Interventions in Committee
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View Pat Perkins Profile
Thank you very much, Mr. Chairman.
I think the first question I'll ask is of Iain Macdonald.
You made the statement, with respect to HR and skills, that you very much required to have a properly trained workforce and that you're finding deficiencies in that area moving forward. What do you see the government's role being in this? Is this something you're asking us to consider assisting with, or is there something under way? Would you like to explain what that comment meant?
Iain Macdonald
View Iain Macdonald Profile
Iain Macdonald
2015-05-12 16:56
Sure. Thank you.
I think the role is to continue to fund the labour market studies, which have been very beneficial for understanding, as Ms. Block said, the transitions in the industry and responding to them. We have had very positive results with pre-employment training for disadvantaged groups and equity groups, as I mentioned. A major issue for companies is finding skilled employees and entry-level workers.
In terms of other roles, I think there's a potential for greater coordination between the various post-secondary institutions and industry in Canada so that there is some kind of laddering system for people to progress from high school education through various kinds of post-secondary training, and then possibly continue it through professional programs as they continue to work.
The fluid nature of technology and today's markets is such that it's no longer enough to have a four-year degree to serve you for your career. You're going to need at various times to take upgrading in your training. We're trying to do that in some ways through e-learning, for example, and blended learning, which combines e-learning with face-to-face training for shorter periods. But those kinds of programs are difficult to make sustainable, sometimes.
Ben Voss
View Ben Voss Profile
Ben Voss
2015-05-07 15:33
Thank you very much. Good afternoon and thanks to the committee for the invitation to come forward today as a witness.
Forest renewal and the future of one of Canada's oldest industries is of great interest to the group I'm here representing today, MLTC Resource Development. MLTC stands for the Meadow Lake Tribal Council, as the chair mentioned, which is owned by nine first nations communities in northwest Saskatchewan. MLTC Resource Development is a private equity investment partnership that owns several businesses in Saskatchewan and Alberta. Our largest investments are in forestry, and we also own real estate, hotels, fertilizer distribution, trucking companies, and telecommunications services.
The chiefs and councils of the nine first nations have developed a very positive reputation for having strong governance and clear separation of business and politics. I'm proud to say that as a non-first nations person, it's very humbling to work for an organization that is helping Canada's indigenous peoples make a contribution and earn a stake in the economy and work towards prosperity. There is a key reason why MLTC has been so successful in forestry, and it's because we're owners. We own the mill. We own the forest management company. We own the harvesting, the trucking, and the value-added processing. As owners, we control the natural resource development, the planning, the infrastructure, and we control how the benefits are retained in the region.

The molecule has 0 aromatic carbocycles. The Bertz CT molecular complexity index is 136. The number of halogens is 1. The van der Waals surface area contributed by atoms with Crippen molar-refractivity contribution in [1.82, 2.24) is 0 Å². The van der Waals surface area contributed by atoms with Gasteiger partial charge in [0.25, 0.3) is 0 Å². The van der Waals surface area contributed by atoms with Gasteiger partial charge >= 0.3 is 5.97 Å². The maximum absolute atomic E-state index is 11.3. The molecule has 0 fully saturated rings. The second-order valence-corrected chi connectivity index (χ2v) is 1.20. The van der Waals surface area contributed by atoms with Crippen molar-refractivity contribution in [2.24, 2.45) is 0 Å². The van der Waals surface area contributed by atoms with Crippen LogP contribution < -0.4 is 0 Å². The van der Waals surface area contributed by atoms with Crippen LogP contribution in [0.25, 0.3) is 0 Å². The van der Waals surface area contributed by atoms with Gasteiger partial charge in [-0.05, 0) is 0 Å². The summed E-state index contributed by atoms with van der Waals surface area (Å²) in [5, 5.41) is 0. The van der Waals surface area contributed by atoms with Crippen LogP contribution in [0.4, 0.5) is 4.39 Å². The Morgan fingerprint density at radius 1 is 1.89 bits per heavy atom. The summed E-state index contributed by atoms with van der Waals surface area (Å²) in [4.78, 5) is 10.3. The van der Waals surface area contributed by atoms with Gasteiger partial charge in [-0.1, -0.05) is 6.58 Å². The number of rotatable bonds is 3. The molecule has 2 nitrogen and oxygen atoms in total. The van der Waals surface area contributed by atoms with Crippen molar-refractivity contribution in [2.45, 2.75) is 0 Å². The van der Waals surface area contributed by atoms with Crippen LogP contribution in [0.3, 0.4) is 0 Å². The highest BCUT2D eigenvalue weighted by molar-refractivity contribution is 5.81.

At the heart of our business is NorSask Forest Products, a state-of-the art high throughput and technologically advanced studmill facility. We produce 135 million board feet annually and are on track to increase that with ongoing investments in technology and innovation. Our high quality two by four and two by six studs are sold across North America and sought after by our customers due to our exceptional quality, customer service, and reputation.
NorSask was one of the few sawmills to remain open in the downturn and has remained a viable and successful sawmill under some of the most difficult conditions. NorSask directly employs nearly 200 people and 75% are aboriginal, almost half of whom are first nations people and most quite young.
The regional jobs that are maintained in the planning, harvesting, transportation and maintenance, and use of the timber are well in excess of 1,000 people and many of these are also first nations members. All of these jobs are linked to NorSask and MLTC's role in forest management.
Despite our success and resilience, we face unprecedented pressures due to limited market access, infrastructure deficits, no rail service, low quota levels, high labour cost, shortages of skilled trades, and competition for government resources from foreign-owned multinational companies.
ln 2007 we could see that forestry had to change. Lumber markets were collapsing. The traditional model where a sawmill and pulp mill operate hand in hand was just not sustainable. The pulp mills depend on low-cost pulp chips, produced as a byproduct of sawmills, as well as large government subsidies for capital and electricity rates, to stay viable. Pulp markets were shrinking. Pulp mills were closing and the future was uncertain. Pulp mills are also supposed to use hardwood species to allow access to the softwood for a sawmill.
Good lumber depends on good fibre and Saskatchewan has some of the best in the world. We are not yet impacted by the mountain pine beetle and the market knows that. Yet, we are still dependent on pulp mills, typically foreign owned, to utilize hardwood and to buy pulp chips, unless we change our model.
Since 2013, we have invested more than $20 million into modernization, expansion, and recapitalization of our sawmill. As a result, we have put our money where our mouth is towards innovation and the confidence that lumber will always be a product in high demand, despite market cycles.